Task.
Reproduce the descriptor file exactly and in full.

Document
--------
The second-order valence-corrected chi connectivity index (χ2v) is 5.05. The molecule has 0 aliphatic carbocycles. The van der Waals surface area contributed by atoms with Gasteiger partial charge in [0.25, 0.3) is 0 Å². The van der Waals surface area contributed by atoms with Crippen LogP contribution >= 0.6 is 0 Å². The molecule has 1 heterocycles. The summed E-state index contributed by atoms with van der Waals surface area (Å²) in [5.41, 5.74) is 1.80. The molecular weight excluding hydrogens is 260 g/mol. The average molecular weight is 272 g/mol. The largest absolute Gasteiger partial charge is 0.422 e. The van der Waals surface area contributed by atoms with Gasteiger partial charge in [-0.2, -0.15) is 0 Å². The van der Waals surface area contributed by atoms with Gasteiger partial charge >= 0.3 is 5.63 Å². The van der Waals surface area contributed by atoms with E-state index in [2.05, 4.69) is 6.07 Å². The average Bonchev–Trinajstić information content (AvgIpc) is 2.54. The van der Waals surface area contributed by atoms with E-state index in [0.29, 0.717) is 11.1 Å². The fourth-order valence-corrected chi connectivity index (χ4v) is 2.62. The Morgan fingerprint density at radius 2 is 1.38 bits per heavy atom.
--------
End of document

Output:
The second-order valence-corrected chi connectivity index (χ2v) is 5.05. The molecule has 0 aliphatic carbocycles. The van der Waals surface area contributed by atoms with Gasteiger partial charge in [0.25, 0.3) is 0 Å². The van der Waals surface area contributed by atoms with Crippen LogP contribution >= 0.6 is 0 Å². The molecule has 1 heterocycles. The summed E-state index contributed by atoms with van der Waals surface area (Å²) in [5.41, 5.74) is 1.80. The molecular weight excluding hydrogens is 260 g/mol. The average molecular weight is 272 g/mol. The largest absolute Gasteiger partial charge is 0.422 e. The van der Waals surface area contributed by atoms with Gasteiger partial charge in [-0.2, -0.15) is 0 Å². The van der Waals surface area contributed by atoms with Gasteiger partial charge >= 0.3 is 5.63 Å². The van der Waals surface area contributed by atoms with E-state index in [2.05, 4.69) is 6.07 Å². The average Bonchev–Trinajstić information content (AvgIpc) is 2.54. The van der Waals surface area contributed by atoms with E-state index in [0.29, 0.717) is 11.1 Å². The fourth-order valence-corrected chi connectivity index (χ4v) is 2.62. The Morgan fingerprint density at radius 2 is 1.38 bits per heavy atom.